A new working paper from researchers at the University of California at San Francisco, “Comparison of infection control strategies to reduce COVID-19 outbreaks in the United States: A simulation study,” finds that in high-risk homeless shelter environments, a combination of intensive infection control strategies is unlikely to prevent COVID-19 outbreaks. The authors evaluate daily symptom screening, twice-weekly testing of all residents or just staff, universal mask wearing, and relocation of high-risk individuals. Using all these measures gives shelters only an 8% chance of averting an outbreak when the virus is highly infectious and spreads quickly. The authors argue that these findings show the need for continued non-congregate housing arrangements for people experiencing homelessness.
The authors measure the effectiveness of infection control strategies to slow the spread of COVID-19 in congregate shelter settings, using an epidemiological model that simulates transmission of SARS-CoV-2. The model was calibrated using the results of COVID-19 testing during outbreaks in five shelters in San Francisco, Boston, and Seattle in March and April. The model simulates the transmission of SARS-CoV-2 within a shelter of 250 residents and 50 staff (based on average shelter size) over 30 days, starting with one latently infected individual. Six infection control strategies were tested:
- Daily symptom-based screening of all individuals in the shelter
- Twice-weekly testing of all residents and staff
- Universal mask wearing
- Relocation of “high-risk” individuals (those 60 years or older or with co-morbidities) to single hotel rooms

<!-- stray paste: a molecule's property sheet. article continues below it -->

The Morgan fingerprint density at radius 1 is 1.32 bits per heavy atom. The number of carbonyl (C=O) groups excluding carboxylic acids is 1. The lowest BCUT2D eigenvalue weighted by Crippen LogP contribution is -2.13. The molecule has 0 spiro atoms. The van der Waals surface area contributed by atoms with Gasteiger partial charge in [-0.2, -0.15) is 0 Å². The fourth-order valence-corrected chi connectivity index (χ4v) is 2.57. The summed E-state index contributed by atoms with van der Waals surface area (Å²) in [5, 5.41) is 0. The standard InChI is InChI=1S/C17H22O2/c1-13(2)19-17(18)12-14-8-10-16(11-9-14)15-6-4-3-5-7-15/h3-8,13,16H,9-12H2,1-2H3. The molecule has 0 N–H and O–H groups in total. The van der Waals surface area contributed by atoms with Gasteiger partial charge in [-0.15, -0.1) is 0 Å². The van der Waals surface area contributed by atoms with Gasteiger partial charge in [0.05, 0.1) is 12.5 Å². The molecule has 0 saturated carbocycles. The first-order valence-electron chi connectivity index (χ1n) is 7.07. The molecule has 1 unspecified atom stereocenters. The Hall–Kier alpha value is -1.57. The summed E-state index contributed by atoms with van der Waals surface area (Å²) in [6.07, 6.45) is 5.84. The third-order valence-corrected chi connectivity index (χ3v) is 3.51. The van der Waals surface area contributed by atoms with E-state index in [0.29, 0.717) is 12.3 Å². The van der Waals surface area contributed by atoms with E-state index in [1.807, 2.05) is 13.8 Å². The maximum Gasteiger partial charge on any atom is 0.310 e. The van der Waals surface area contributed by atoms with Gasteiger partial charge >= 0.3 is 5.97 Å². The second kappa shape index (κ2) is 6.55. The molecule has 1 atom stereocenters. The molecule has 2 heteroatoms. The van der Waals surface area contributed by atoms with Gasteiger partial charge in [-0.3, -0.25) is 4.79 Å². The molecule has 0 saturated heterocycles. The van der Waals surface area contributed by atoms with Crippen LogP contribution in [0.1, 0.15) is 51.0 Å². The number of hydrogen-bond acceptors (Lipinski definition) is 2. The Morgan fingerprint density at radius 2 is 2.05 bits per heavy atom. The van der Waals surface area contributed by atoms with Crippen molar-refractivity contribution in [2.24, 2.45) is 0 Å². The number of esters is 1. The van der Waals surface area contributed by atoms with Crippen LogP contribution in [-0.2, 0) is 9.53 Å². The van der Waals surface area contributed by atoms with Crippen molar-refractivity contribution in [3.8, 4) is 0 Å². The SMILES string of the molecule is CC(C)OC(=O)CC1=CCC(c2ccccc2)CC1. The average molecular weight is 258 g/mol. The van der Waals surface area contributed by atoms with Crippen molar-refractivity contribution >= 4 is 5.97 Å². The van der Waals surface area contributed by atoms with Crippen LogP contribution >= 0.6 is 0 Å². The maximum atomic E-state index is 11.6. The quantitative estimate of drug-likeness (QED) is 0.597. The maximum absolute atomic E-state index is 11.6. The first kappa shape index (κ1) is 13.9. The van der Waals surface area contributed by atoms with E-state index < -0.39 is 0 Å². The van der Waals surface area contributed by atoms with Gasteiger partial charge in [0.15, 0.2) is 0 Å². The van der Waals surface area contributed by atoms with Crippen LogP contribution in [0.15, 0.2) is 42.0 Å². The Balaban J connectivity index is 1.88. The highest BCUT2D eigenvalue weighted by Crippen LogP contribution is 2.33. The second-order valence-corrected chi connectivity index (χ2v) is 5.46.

- Twice-weekly testing of staff only
A combination of the first four strategies. For each intervention strategy, the microsimulation model was run 1,000 times, using different levels of infectiousness estimated from the data collected in San Francisco, Boston, and Seattle.
For each intervention strategy, the authors estimated the probability of avoiding an outbreak (defined as three or more infections originating within the shelter within a 14-day period). Daily symptom screening on its own performed poorly across all scenarios, as the chance of avoiding an outbreak ranged from just 3% to 33%, depending on the infectiousness of the virus. Relocating high-risk individuals and performing daily symptom screening performed just as poorly. Twice-weekly testing of staff raised the chance of avoiding an outbreak to 40%, but only when infectiousness was relatively low. Universal masking and twice-weekly testing of all individuals yielded better chances of avoiding an outbreak (between 6% and 47% and between 4% and 52%, respectively, depending on infectiousness). A combination strategy that involved daily symptom screening, twice-weekly testing of all individuals, universal masking, and removal of high-risk individuals gave the shelter the highest chance of avoiding an outbreak (8%-68%) but still only prevented a minority of outbreaks in most of the simulations.
The findings demonstrate the need for combined interventions and regular testing to protect people experiencing homelessness from COVID-19, but they also show the limitations of these interventions in high-risk settings. The authors argue that in the context of a highly infectious virus, non-congregate housing arrangements and social distancing are needed to limit the incidence of infection and severe disease.
The paper can be found at: https://bit.ly/36K5A1L